Letter: Coastside Farmers Market field notes
I don’t know about you, Marketeers, but I am still trying to catch up on my sleep after a whirlwind o’ graduations, promotions, celebrations and elevations of all ilk and stripe. Lovely family suppers, barbeque of all varieties, and an all-night grad night chaperone stint had me so muddled that I forgot entirely that I was the host for the June meeting of my book group. I was reminded of this happy fact late in the day and well after the Market closed, so I had to figure out how to clean my house, mow 5 acres, repair a fence, change the tires on a tractor AND make a dinner for 12 rather discerning women (the next night!) on a shoestring budget of both cash and time.
I was out of luck on all things machinery related, but Thank Heavens for the collection of " I don’t know what I am going to do with this…" type items that I picked up as the Market was closing. These odd gleanings, a bag of rice, and the fine example of a long gone Italian chef from the dark past saved my bacon, and that of the fine women who arrived chez moi the next evening requiring nourishment before diving into a rousing and ever so elevated conversation about the superior grace of a well turned phrase to a gam of the same description, and the problems that cultural misapprehensions about silverware can wreak on social intercourse.
Risotto is a boon to the clock and pocketbook challenged. This is what I have learned over the years. I am convinced that somewhere in Italy , some resourceful chef absolutely blew it while cooking the rice for the Majordomo. He did everything backwards to begin with, then tossed some wine, onions and olive oil to cover up the evidence, plopped a few perfect peas and the last smidgen of lobster into the mix and poof! Presented as a masterpiece, it was.
When you have a bag of Giusti’s baby artichokes, two shiny red onions, a few heads of lettuce, some slightly green peaches, a bag of rice, one big heavy pot, an interesting salad bowl, and you know that one of your guests will be arriving with a terrific bottle of inexpensive local Rose ( and I am NOT talking white Zin here people - pu-leeze) then you have everything you need to put the Ciao in your chow effortlessly.
Put your pot on the stove ( on medium heat) with enough olive oil to coat the bottom. Chop one onion, trim and quarter the baby artichokes and pile them into the pot and simmer them for a few minutes with a lid on while you search for the tablecloth. Transfer the chokes into a bowl for a bit, and pour the rice into the oily pan. Turn your attention to counting wineglasses and finding the corkscrew. Come back and notice the rice kernels are clearish around the edges, and some have browned a bit. Splash a blast of white wine to loosen the rice from sticking, let it steam off, then stir in 1 1/2 times the amount of water to rice. Stir, and go set the table remembering that the addition least one blossom changes everything for the better. A bunch of fragrant Sweet Peas in an old creamer, and well, sheesh. Come back to the kitchen, stir the rice again, and then peel and slice some peaches. Stir the rice some more and then cut up the other onion into thin, thin half-rings. Stir some more, then find a frying pan and set the onions with some light oil ( almond if you have it works wonders here) on medium low and let them get soft and clear. No need to caramelize - most red onions are sweet enough. Toss the artichokes and onions into the rice and stir some more. Toss the peaches into the onions and saute gently. Stir the risotto again, then tear up your lettuces into your salad bowl. I added a splash of Big Paw Hibiscus Rice vinegar to the peaches and onions, then splayed the concoction over a bed of greens. After the last stirring of the risotto I added a few generous chunks of Harley Farms ricotta, stirred once more and poof! Presented as a masterpiece, it was.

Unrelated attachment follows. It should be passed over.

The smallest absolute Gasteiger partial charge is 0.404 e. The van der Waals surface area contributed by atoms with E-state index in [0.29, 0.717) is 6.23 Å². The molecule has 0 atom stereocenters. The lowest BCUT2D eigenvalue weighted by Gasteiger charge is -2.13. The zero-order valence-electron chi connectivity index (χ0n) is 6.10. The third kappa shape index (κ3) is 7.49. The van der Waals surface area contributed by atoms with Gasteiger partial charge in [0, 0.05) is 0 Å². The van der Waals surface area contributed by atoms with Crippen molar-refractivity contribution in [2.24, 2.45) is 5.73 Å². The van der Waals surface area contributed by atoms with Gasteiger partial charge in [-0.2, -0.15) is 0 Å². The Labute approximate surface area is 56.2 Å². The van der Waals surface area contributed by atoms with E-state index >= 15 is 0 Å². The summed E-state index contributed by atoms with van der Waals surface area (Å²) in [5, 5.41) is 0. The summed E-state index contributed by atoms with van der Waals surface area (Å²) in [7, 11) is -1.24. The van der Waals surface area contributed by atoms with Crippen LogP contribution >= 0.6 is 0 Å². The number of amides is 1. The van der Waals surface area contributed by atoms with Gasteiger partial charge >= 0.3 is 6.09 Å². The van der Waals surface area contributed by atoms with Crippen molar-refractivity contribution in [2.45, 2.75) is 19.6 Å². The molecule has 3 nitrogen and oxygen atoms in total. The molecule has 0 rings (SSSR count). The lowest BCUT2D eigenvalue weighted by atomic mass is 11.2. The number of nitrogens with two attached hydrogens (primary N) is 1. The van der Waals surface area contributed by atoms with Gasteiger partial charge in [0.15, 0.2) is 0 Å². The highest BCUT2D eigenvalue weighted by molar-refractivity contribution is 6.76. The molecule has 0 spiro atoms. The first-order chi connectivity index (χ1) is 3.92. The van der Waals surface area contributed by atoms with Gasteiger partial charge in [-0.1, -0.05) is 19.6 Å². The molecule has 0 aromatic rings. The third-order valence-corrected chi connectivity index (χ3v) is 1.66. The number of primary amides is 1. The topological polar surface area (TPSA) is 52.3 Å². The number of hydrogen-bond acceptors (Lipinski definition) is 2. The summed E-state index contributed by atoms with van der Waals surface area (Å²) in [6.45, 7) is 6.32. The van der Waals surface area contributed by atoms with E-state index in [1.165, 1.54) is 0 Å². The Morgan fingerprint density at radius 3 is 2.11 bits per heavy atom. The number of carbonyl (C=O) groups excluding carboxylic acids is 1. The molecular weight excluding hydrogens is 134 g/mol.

Plus, there was enough left-over to make little risotto cakes the next day, which were heavenly alongside a yellow beet and fennel salad, which made a certain neighbor with an enviable tool-box much more agreeable to helping me loosen my lug-nuts.
Speaking of great neighbors, and fine women: Thanks a Bushel and a Bunch to our neighbors and Friends of the Farmers Market in Pacifica : Suzan Getchell-Wallace of Coldwell Banker-Fahey Properties in Rockaway Beach who literally give us the power the makes the music, and to MaryEllen Forrest and her crew from Timberlake-Forrest and The Pacifica Relay for Life Team, who volunteer their time to make sure the the streets are safe, the farmers get some much needed assistance setting up, and that our local musicians and community based non-profits are well-tented on Wednesday afternoons!
This Week: If Risotto doesn’t rock your boat, Dave Crimmen will, The HEAL Project Garden Club has a few surprises for you in Half Moon Bay, and Don Rowell Trio is set to wow Rockaway on Wednesday -
Coastside Farmers Markets
May to December
In Half Moon Bay @ Shoreline Station
Saturdays, 9 am to 1 pm •
In Pacifica @ Rockaway Beach
Wednesdays, 2:30 -6:30pm